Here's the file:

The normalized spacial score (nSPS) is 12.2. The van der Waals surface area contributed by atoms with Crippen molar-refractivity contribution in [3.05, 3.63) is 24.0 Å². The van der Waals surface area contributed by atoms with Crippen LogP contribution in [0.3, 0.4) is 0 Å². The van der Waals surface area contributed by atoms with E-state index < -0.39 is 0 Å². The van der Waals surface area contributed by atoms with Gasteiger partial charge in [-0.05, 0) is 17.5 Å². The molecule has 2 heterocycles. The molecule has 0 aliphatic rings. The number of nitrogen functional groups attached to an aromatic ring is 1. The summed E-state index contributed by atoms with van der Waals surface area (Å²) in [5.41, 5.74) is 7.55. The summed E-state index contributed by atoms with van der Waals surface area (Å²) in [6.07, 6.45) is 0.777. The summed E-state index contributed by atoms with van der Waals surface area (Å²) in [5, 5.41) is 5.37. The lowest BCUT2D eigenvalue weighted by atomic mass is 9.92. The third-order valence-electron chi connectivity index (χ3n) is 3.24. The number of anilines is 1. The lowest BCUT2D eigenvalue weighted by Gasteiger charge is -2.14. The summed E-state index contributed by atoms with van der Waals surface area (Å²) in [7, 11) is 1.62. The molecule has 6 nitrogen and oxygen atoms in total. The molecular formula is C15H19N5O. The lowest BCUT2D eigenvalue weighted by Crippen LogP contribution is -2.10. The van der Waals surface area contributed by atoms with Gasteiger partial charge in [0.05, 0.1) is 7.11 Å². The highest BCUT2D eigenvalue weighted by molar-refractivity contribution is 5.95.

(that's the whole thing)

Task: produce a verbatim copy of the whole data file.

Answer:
The normalized spacial score (nSPS) is 12.2. The van der Waals surface area contributed by atoms with Crippen molar-refractivity contribution in [3.05, 3.63) is 24.0 Å². The van der Waals surface area contributed by atoms with Crippen LogP contribution in [0.3, 0.4) is 0 Å². The van der Waals surface area contributed by atoms with E-state index < -0.39 is 0 Å². The van der Waals surface area contributed by atoms with Gasteiger partial charge in [-0.05, 0) is 17.5 Å². The molecule has 2 heterocycles. The molecule has 0 aliphatic rings. The number of nitrogen functional groups attached to an aromatic ring is 1. The summed E-state index contributed by atoms with van der Waals surface area (Å²) in [5.41, 5.74) is 7.55. The summed E-state index contributed by atoms with van der Waals surface area (Å²) in [6.07, 6.45) is 0.777. The summed E-state index contributed by atoms with van der Waals surface area (Å²) in [5, 5.41) is 5.37. The lowest BCUT2D eigenvalue weighted by atomic mass is 9.92. The third-order valence-electron chi connectivity index (χ3n) is 3.24. The number of anilines is 1. The lowest BCUT2D eigenvalue weighted by Gasteiger charge is -2.14. The summed E-state index contributed by atoms with van der Waals surface area (Å²) in [7, 11) is 1.62. The molecule has 6 nitrogen and oxygen atoms in total. The molecular formula is C15H19N5O. The lowest BCUT2D eigenvalue weighted by Crippen LogP contribution is -2.10. The van der Waals surface area contributed by atoms with Gasteiger partial charge in [0.05, 0.1) is 7.11 Å². The highest BCUT2D eigenvalue weighted by molar-refractivity contribution is 5.95.